Libor trial: Former NZ-based broker walks free

  • 29/01/2016
Libor trial: Former NZ-based broker walks free

By Kirstin Ridley

Former NZ-based ICAP broker Darrell Read has been cleared by a London jury of conspiring with convicted trader Tom Hayes to rig Libor interest rates, joining his five former co-defendants in the court's public gallery to cheers and applause.

The 12-person jury, which on Wednesday (local time) unanimously cleared Colin Goodman, Danny Wilkinson, Terry Farr, James Gilmour and Noel Cryan, took less than an hour on Thursday to also acquit Read of a final count of conspiracy to defraud by a majority verdict.

The final verdict deals a significant blow to the Serious Fraud Office (SFO) after a marathon, four-month trial that has prompted some lawyers to urge the agency to re-examine its evidence in two other prosecutions of people for alleged financial benchmark rigging.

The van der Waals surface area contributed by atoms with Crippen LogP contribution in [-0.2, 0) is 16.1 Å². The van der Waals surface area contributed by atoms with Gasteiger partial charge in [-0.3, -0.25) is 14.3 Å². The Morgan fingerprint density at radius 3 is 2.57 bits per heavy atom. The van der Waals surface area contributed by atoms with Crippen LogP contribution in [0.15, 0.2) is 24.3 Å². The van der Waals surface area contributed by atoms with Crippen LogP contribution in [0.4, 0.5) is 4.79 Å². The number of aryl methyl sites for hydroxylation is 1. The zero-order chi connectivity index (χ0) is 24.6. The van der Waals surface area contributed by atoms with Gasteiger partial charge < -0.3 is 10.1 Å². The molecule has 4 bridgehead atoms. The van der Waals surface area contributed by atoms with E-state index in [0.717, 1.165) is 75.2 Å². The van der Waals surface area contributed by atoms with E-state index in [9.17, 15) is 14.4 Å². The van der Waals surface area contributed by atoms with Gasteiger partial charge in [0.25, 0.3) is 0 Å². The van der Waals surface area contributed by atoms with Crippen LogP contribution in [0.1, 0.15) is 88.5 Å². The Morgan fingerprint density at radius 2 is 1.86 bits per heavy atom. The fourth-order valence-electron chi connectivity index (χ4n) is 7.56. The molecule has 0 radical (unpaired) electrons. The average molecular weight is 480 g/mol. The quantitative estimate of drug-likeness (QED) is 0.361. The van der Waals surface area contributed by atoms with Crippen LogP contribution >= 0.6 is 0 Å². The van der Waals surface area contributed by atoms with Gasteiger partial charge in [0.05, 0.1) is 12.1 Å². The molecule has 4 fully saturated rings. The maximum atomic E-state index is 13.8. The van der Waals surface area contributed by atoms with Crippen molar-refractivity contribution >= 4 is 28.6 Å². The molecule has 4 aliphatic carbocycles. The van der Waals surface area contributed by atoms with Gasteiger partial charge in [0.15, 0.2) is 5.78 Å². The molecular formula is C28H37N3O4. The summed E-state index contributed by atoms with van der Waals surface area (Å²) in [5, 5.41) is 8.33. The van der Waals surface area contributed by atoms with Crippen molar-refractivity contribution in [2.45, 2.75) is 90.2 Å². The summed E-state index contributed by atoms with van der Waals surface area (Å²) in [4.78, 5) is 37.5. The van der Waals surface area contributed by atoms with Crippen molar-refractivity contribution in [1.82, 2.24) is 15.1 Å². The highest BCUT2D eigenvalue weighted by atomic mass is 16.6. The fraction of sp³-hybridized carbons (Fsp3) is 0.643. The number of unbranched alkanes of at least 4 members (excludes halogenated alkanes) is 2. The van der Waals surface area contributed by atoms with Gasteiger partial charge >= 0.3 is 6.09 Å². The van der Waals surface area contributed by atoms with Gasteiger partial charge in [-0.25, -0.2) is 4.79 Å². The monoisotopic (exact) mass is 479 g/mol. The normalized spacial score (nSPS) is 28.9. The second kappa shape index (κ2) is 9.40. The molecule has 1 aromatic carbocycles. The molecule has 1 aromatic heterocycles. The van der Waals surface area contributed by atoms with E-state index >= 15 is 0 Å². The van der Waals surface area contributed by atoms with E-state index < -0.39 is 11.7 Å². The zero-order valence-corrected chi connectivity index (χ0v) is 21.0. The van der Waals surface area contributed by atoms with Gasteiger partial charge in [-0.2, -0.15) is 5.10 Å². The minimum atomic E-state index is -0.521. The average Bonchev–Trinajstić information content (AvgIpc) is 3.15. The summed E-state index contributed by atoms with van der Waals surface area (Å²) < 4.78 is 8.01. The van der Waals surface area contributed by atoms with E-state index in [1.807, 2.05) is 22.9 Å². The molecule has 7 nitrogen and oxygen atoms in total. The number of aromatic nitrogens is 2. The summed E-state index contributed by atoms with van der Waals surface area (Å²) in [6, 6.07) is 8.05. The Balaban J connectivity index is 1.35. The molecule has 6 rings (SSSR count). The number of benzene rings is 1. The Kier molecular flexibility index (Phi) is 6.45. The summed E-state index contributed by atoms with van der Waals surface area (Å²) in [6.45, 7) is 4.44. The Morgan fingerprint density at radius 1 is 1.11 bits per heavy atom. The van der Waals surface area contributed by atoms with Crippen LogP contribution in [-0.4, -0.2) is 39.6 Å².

The five brokers already acquitted filed in to the court to support Read, whose family is in New Zealand.

"We've been through a lot together," said Cryan, a former Tullett Prebon broker.

Former RP Martin broker Terry Farr declared himself "over the moon" after the hearing outside court, as some of the group headed to a pub to relax "for the first time in four-and-a-half years".

"Apart from being acutely embarrassing to the SFO, these verdicts show how difficult it is to demonstrate criminal activity by individuals for this type of market misconduct," said Alison McHaffie, a partner with law firm CMS.

SFO head David Green said on Wednesday, after the first five acquittals were announced, that he stood by the prosecution and that "nobody could sensibly suggest that these charges should not have been brought and considered by a jury."

The SFO merely noted Read's acquittal on Thursday.

The six men had been charged with conspiracy to defraud by rigging the London interbank offered rate (Libor), which helps determine borrowing costs for about US$450 trillion of contracts and consumer loans worldwide.

The world's third Libor trial comes more than seven years after US regulators first examined how Libor rates were set, sowing the seeds of a global inquiry that led to authorities fining leading banks and brokerages US$9 billion, charging about 30 people and overhauling how financial benchmarks are policed.

It was held after the conviction of Hayes, a former star UBS and Citigroup trader, who was jailed for 14 years in August for conspiracy to rig Libor. His sentence was reduced to 11 years on appeal.